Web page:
Dutch director was best known for The Vanishing and River Phoenix’s last film, Dark Blood.

George Sluizer, the Dutch director best known for The Vanishing and Dark Blood, River Phoenix’s last film, died in Amsterdam on Saturday (Sept 20) following a long illness, according to Dutch media. He was 82.

“Sluizer had been ill for a long time. In 2007 he barely survived a ruptured artery and after that his health remained fragile,” according to Dutch public broadcaster NOS, quoting relatives.

The director, producer and screenwriter was born in Paris, where he attended the IDHEC film academy.

He made his first film in 1961, Hold Back the Sea, a documentary that won the Silver Bear at the Berlin Film Festival.

Up until the early 1980s, Sluizer produced and directed many documentaries and TV specials. He also worked as a producer on numerous films, including Werner Herzog’s Fitzcarraldo and Cancer Rising with Rutger Hauer.

As a writer/director he made his first feature film in 1971, Joao And The Knife, which was followed by Twice A Woman with Anthony Perkins and Bibi Andersson, and Red Desert Penitentiary.

He received worldwide recognition in 1988 with Spoorloos (The Vanishing), which won several awards and was the Dutch entry for the 1989 Academy Awards. In 1992 he directed a remake of The Vanishing for 20th Century Fox, starring Jeff Bridges, Kiefer Sutherland and Sandra Bullock.

In 1991 Sluizer directed an adaptation of Bruce Chatwin’s novel Utz, starring Armin Mueller-Stahl (Best Actor in Berlin 1992).

In 1993, Sluizer was in the midst of shooting Dark Blood when production came crashing to a halt after the film’s star, River Phoenix, died of an accidental overdose. After years of sitting in an insurance company vault, the film’s director rescued the footage from a planned incineration. It was shopped at AFM last November and Lionsgate took VOD rights in May.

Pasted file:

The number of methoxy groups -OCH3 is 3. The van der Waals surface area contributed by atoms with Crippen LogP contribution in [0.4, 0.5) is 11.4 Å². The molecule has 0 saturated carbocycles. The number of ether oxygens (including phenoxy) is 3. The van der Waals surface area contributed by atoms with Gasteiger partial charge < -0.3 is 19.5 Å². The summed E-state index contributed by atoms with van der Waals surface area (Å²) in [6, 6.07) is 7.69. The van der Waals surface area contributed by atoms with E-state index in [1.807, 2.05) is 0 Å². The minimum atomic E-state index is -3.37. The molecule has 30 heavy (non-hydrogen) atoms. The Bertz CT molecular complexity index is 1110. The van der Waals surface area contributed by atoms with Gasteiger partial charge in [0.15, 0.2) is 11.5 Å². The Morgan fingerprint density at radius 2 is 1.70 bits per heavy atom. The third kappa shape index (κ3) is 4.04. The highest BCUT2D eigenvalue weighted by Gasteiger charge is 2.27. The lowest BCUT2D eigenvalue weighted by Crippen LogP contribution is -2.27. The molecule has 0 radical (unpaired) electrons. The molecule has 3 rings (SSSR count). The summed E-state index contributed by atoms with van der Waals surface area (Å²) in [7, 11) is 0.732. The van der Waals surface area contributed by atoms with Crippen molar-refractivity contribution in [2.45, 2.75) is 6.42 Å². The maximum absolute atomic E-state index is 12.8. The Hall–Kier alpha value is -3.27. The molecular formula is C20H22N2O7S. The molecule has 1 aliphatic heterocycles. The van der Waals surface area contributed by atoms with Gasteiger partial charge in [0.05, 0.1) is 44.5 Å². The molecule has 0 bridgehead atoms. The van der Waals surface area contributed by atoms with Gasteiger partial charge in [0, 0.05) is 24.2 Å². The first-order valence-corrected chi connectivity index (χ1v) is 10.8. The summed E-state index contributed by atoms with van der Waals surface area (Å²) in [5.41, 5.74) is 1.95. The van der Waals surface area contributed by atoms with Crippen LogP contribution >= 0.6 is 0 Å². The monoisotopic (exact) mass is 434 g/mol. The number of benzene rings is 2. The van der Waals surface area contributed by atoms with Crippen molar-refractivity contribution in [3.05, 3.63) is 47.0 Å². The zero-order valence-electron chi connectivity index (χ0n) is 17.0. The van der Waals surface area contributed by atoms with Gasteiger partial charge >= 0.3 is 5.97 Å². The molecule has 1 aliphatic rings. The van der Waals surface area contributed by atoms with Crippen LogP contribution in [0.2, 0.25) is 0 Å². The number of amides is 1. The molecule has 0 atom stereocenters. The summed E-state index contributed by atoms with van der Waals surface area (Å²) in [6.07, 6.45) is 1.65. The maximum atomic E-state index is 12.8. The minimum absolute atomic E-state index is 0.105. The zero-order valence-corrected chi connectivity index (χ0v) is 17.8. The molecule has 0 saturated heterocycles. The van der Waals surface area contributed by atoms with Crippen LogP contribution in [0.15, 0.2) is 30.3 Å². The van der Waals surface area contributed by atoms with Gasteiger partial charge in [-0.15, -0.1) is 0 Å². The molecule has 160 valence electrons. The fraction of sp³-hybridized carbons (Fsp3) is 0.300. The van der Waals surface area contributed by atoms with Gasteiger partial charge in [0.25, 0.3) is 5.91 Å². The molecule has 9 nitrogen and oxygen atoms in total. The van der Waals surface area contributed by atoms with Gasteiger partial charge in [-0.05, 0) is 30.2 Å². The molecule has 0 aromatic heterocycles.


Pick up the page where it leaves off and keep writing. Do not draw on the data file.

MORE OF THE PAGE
Crimetime followed in 1995, a thriller about the effects of reality TV, starring Stephen Baldwin and Pete Postlethwaite. In 1996, Sluizer produced and co-directed the nostalgic comedy Dying to Go Home and in 1997 he directed The Commissioner with John Hurt and Rosana Pastor.

He made his last film in 2002, The Stonecraft, based on the novel by Nobel Prize laureate José Saramago.

In an interview with ScreenDaily about Dark Blood, which he finished in 2012, Sluizer said: “For every artist it’s important to finish a creative work. It depends on how strong the urge is. I compare it to painters – one painter will absolutely finish a work and the other might leave it.

“For me when it became a real option to be able to do something with the outlet, I chose to do so. I call it creative urge.

“Maybe it was accentuated by the fact that in 2008 I got an aneurism and the doctors told me I would not live much longer; they said three to six months.

“It was the fact that I did not want to die before finishing Dark Blood.”

Click here to read the full interview

Paying tribute, Berlinale director Dieter Kosslick said: “We mourn the loss of a great filmmaker, who has been equally active in fiction and documentary film. With his passion for filmmaking and exceptional versatility, George Sluizer will live on in our memories forever.”